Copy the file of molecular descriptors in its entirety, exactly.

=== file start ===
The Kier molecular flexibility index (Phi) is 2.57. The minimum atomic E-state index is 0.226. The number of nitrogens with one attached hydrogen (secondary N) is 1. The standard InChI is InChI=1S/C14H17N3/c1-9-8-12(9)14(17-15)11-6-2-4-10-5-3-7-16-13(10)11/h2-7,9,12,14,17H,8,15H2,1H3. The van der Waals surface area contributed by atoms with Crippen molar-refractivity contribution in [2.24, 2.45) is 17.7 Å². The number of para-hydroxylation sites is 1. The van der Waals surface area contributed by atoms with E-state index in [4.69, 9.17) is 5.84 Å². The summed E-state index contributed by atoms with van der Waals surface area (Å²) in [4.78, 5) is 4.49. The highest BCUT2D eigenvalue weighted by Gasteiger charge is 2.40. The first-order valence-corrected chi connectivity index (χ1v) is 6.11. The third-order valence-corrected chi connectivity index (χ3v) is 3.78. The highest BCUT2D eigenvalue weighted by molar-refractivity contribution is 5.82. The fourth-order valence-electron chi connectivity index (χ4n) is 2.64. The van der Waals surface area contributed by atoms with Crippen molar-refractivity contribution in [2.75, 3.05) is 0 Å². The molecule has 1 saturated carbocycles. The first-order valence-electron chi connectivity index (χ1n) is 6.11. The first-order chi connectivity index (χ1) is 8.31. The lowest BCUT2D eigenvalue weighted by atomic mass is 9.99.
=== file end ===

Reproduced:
The Kier molecular flexibility index (Phi) is 2.57. The minimum atomic E-state index is 0.226. The number of nitrogens with one attached hydrogen (secondary N) is 1. The standard InChI is InChI=1S/C14H17N3/c1-9-8-12(9)14(17-15)11-6-2-4-10-5-3-7-16-13(10)11/h2-7,9,12,14,17H,8,15H2,1H3. The van der Waals surface area contributed by atoms with Crippen molar-refractivity contribution in [2.24, 2.45) is 17.7 Å². The number of para-hydroxylation sites is 1. The van der Waals surface area contributed by atoms with E-state index in [4.69, 9.17) is 5.84 Å². The summed E-state index contributed by atoms with van der Waals surface area (Å²) in [4.78, 5) is 4.49. The highest BCUT2D eigenvalue weighted by Gasteiger charge is 2.40. The first-order valence-corrected chi connectivity index (χ1v) is 6.11. The third-order valence-corrected chi connectivity index (χ3v) is 3.78. The highest BCUT2D eigenvalue weighted by molar-refractivity contribution is 5.82. The fourth-order valence-electron chi connectivity index (χ4n) is 2.64. The van der Waals surface area contributed by atoms with Crippen molar-refractivity contribution in [2.75, 3.05) is 0 Å². The molecule has 1 saturated carbocycles. The first-order valence-electron chi connectivity index (χ1n) is 6.11. The first-order chi connectivity index (χ1) is 8.31. The lowest BCUT2D eigenvalue weighted by atomic mass is 9.99.